FOR IMMEDIATE RELEASE
Contact: Richard Heck, (740) 593-0896
New OMNI Professor Focuses on How Brain, Cells Change
as We Age
(ATHENS, Ohio – May 30,
For S. Lee Hong, Ph.D., research is a chance to address one question
we all will face: How do you stay healthy and independent as long as
possible, despite age and chronic disease?
Aging and neurological changes over long spans of time form the core
of his work. He studies both humans and animals, collecting large
sets of data that he crunches, searching for patterns in how our
cells change and die over a lifetime. His recent work includes
research on the risk of falling as we age and how movement impacts
chronic conditions such as mental illness.
“It’s one of those problems that everybody goes through, that none
of us escape,” Dr. Hong said. “A lot of it is figuring out how we
can keep people healthy and independent for a longer period of time.
Really that’s the priority.”
Dr. Hong will join the
Ohio Musculoskeletal & Neurological
Institute (OMNI) at the Ohio
University Heritage College of Osteopathic Medicine (OU-HCOM) on
July 1. He’ll serve as an associate professor of physiology in the
Department of Biomedical Sciences, but his main focus will be
continuing his research and complementing the work of
OMNI’s six principal investigators.
Dr. Hong isn’t a typical new hire, said Brian Clark, Ph.D.,
associate professor of physiology and director of OMNI. Thanks to
the historic $105 million gift from the Osteopathic Heritage
Foundation that the medical school received in April 2011, Dr. Clark
and the OMNI faculty were able to focus on a strategic hire who
could complement existing research strengths, rather than simply
hiring someone to fulfill departmental teaching requirements, Clark
Dr. Hong’s ability to do advanced mathematical analysis of complex
data, and his research focus on the areas of brain and behavior, fit
well within OMNI’s core group of scientists, Dr. Clark said.
“Lee brings in a great skill set of expertise,” Dr. Clark said.
“He’s an outside the box thinker. He’s had demonstrated success at
securing federal funding to support research and demonstrated
scholarly activity and achievements.”
The $26.5 million earmarked for OMNI from the Osteopathic Heritage
Foundations gift will help fund a new 40,000 square foot facility
and support OMNI research. OMNI’s goal is to bring together
physicians, engineers, neuroscientists, physiologists,
psychologists, and allied health researchers to study a range of
problems and disorders related to the musculoskeletal and nervous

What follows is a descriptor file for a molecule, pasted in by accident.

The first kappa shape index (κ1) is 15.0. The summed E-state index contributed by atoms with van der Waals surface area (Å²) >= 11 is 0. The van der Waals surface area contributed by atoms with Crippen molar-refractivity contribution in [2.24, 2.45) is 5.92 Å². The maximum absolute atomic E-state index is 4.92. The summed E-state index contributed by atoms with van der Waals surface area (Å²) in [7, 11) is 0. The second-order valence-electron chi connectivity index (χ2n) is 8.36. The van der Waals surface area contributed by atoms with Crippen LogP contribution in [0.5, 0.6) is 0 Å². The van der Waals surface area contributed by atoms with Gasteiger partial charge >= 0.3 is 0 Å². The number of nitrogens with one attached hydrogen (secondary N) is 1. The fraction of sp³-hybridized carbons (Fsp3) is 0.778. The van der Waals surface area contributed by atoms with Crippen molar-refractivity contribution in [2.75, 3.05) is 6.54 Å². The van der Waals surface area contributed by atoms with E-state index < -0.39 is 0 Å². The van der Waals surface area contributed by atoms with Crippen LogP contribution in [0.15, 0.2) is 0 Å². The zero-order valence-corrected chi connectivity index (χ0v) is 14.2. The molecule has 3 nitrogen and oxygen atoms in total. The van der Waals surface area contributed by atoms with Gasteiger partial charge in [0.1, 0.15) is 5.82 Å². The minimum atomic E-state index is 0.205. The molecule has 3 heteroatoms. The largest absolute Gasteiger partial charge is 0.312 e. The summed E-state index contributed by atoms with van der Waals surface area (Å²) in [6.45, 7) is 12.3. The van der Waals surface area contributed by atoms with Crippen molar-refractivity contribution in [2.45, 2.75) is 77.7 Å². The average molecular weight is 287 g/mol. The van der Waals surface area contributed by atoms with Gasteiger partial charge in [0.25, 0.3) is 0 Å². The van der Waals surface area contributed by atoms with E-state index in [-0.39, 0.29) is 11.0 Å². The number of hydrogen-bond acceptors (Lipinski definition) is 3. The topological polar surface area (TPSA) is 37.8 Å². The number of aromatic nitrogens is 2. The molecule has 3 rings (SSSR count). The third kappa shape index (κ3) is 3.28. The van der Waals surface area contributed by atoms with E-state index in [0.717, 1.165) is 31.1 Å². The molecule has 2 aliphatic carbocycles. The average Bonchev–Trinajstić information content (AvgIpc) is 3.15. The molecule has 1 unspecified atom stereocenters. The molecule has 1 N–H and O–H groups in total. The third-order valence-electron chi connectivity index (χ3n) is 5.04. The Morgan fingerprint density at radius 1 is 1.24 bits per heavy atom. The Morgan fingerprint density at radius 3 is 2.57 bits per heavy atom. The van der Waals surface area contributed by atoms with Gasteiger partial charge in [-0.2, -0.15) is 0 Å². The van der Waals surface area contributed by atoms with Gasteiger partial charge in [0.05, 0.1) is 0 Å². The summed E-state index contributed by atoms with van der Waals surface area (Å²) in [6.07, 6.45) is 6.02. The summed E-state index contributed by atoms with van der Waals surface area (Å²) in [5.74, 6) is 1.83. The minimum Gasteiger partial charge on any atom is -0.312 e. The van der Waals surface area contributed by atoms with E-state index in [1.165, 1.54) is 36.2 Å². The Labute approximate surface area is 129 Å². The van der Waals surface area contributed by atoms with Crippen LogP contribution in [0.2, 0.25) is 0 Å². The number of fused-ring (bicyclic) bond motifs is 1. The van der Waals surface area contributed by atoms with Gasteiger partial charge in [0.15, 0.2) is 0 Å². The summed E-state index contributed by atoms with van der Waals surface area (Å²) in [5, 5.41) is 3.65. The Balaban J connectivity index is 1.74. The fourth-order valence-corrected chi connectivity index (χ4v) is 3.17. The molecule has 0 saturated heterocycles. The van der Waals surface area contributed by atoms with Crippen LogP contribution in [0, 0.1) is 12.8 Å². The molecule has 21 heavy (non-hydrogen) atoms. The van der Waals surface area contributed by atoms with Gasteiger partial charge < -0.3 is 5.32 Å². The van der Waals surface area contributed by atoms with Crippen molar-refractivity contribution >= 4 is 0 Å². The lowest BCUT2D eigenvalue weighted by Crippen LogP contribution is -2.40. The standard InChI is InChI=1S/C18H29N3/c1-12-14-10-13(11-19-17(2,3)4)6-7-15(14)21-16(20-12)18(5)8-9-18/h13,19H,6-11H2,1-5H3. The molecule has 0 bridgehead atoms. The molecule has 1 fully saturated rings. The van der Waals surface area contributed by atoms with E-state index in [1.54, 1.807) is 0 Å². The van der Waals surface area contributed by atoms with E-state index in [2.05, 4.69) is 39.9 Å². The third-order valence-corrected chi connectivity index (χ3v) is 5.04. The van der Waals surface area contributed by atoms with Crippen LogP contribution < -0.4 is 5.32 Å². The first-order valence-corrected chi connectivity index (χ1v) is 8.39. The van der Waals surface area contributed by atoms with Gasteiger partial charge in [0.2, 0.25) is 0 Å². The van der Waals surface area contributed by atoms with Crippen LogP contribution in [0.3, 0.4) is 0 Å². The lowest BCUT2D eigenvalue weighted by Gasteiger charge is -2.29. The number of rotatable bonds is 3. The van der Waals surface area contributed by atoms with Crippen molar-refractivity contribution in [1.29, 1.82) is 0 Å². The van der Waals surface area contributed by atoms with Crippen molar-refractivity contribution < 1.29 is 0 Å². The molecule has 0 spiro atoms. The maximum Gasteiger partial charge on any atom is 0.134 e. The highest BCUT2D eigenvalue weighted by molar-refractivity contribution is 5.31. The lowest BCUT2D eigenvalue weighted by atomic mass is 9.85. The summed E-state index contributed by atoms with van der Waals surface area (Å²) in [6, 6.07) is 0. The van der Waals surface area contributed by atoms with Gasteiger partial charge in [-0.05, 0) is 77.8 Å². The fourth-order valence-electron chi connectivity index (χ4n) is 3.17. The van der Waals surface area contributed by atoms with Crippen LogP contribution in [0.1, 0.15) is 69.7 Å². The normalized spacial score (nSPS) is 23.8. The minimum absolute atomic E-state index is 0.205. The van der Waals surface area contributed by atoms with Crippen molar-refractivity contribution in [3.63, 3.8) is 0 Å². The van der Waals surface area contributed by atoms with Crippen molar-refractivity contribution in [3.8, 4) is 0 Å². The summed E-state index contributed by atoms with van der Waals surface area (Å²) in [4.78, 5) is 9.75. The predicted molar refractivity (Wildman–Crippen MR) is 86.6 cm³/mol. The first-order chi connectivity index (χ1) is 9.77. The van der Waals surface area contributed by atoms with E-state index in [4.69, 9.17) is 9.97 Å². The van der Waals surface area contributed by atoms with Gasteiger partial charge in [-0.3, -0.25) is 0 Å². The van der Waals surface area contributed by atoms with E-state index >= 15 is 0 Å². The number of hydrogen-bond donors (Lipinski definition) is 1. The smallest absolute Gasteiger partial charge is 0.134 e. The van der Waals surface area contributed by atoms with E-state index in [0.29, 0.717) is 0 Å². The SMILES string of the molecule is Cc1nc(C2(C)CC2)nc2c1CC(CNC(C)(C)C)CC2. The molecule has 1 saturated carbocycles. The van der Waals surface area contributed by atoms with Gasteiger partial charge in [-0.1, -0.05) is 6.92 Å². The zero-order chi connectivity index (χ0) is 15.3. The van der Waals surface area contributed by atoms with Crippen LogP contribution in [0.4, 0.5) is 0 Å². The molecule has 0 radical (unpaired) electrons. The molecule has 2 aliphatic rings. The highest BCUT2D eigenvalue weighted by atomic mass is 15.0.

Dr. Hong is the first researcher to join OMNI as part of this growth
initiative, with two more faculty hires planned in 2018.
Dr. Clark says Dr. Hong’s work relates to three of OMNI’s five
primary research areas:
Low back pain
and chronic pain disorders
physiology and rehabilitation medicine
Hong’s holds a Ph.D. In Kinesiology with a concentration in motor
control from Pennsylvania State University. He’s applied his work
with aging and movement to an impressive list of research. Some of
his publications and presentations, including co-authored articles,
have appeared in significant journals including:
control in bipolar disorder: Increased sway area and decreased
dynamical complexity” and “Noise and complexity in human
postural control: Interpreting the different estimations of
entropy,” both published in PLoS One.
tapping abnormalities in bipolar disorder indicate timing
dysfunction,” which appeared in Bipolar Disorders.
frequency limits of bilateral coordination patterns,” and
“Coupling and irregularity in the aging motor system: Tremor and
movement,” both published in Neuroscience Letters.
the dynamics of contralateral motor overflow through increasing
frequency of movement in a single limb” and “Practice effects on
local and global dynamics of the ski-simulator task,” which
appeared in Experimental Brain Research.
He’s also the principal investigator on two grant programs:
A grant from
the National Institutes of Health/National
Institute of Arthritis and Musculoskeletal and Skin to study the
neuromechanics of fall-risk in aging.
A grant from
the National Institute on Aging to examine the role of motor
variability in attenuating the effects of aging through
environmental enrichment in mice.
Dr. Hong will remain the principal investigator on the animal models
of aging, continuing his work at Ohio University; however, he will
step down to co-investigator on the other project. This fall, he’ll
serve as co-investigator on a federally funded study on the use of
video games for physical activity.
Part of what drew Dr. Hong to OMNI is the way faculty members work
together, building on each other’s work. He’s particularly excited
about OMNI’s research on the brain and movement, and the ability to
work with Ohio University’s Edison BioTechnology Institute’s
“It’s a new opportunity to be in a very focused group of faculty who
are very interested in similar things but who have very different
skill sets than I do,” Dr. Hong said. “I bring something new and
everybody there brings something new to me.”